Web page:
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‘I may do it again for my 91st’ says skydiver Derek
WHEN Derek Sherwood was a glider pilot in the Second World War he never got to use his parachute.
So yesterday, to celebrate his 90th birthday on Thursday, he jumped out of a plane for the first time in his life.
Mr Sherwood, a retired police officer who lives in sheltered accommodation at Emden House in Headington, jumped from 10,000ft over Redlands airfield, near Swindon.
He said: “For my 80th birthday I drove a steam engine through the Chilterns.
“The other thing I might have done for this birthday was abseil off the John Radcliffe Hospital, but I’ve already done that three times, so what else could I do?
“It was super fun, they said it was the best weather they’ve had this year. I might do it again for my 91st.”
He was joined on his adventure by daughters Sue Norton and Heather Hughes.
Mrs Norton, 62, who lives in Sandford-on-Thames, said: “He’d never done a skydive before, and at that age, if that’s what he wants to do, that’s fine. He has definitely had quite a colourful life, but he’s a brilliant dad.”
Born in Lancashire, Derek was 16 when the Second World War broke out. As soon as he turned 18 he joined the RAF, and after training in Arizona for a year, was stationed at Brize Norton.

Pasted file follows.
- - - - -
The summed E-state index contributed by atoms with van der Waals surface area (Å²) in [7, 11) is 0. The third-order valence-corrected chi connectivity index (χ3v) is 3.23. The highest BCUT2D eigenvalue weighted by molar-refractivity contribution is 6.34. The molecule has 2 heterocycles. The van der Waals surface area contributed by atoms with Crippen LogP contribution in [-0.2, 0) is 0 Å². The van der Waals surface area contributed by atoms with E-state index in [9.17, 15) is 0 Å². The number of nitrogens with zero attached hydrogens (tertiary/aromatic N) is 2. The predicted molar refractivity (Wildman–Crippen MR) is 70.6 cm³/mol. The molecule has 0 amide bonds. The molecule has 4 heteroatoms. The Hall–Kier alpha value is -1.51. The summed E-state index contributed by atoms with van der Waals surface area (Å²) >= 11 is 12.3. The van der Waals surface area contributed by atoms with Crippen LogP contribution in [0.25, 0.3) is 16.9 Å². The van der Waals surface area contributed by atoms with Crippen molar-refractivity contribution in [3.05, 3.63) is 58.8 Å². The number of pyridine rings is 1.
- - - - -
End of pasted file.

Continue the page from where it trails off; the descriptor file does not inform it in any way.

- The pair in mid air...
He said: “When we got back we were all gearing up to fly Spitfires or Lancasters.”
But weeks after the Battle of Arnhem in September 1944, Mr Sherwood and his fellow pilots were told they would learn to fly troop-carrying Airspeed Horsa gliders, to make up for those lost at Arnhem.
In the Glider Pilot Regiment stationed at RAF Broadwell, near Burford, he was assigned to Operation Plunder in March 1945, the crossing of the River Rhine at Wesel in Germany, part of the successful British invasion.
But his role was cancelled at the last minute when British ground forces took the field he was to help capture.
- ...and a safe landing
Mr Sherwood, who left the air force as a flight sergeant at the end of the war, said: “I was one of the lucky ones”.
After the war, he helped run a farm in Burford, then served as a constable with Thames Valley Police for 25 years in and around Oxford.
Mr Sherwood’s wife of 64 years, Joan, died in October after a long battle with dementia.
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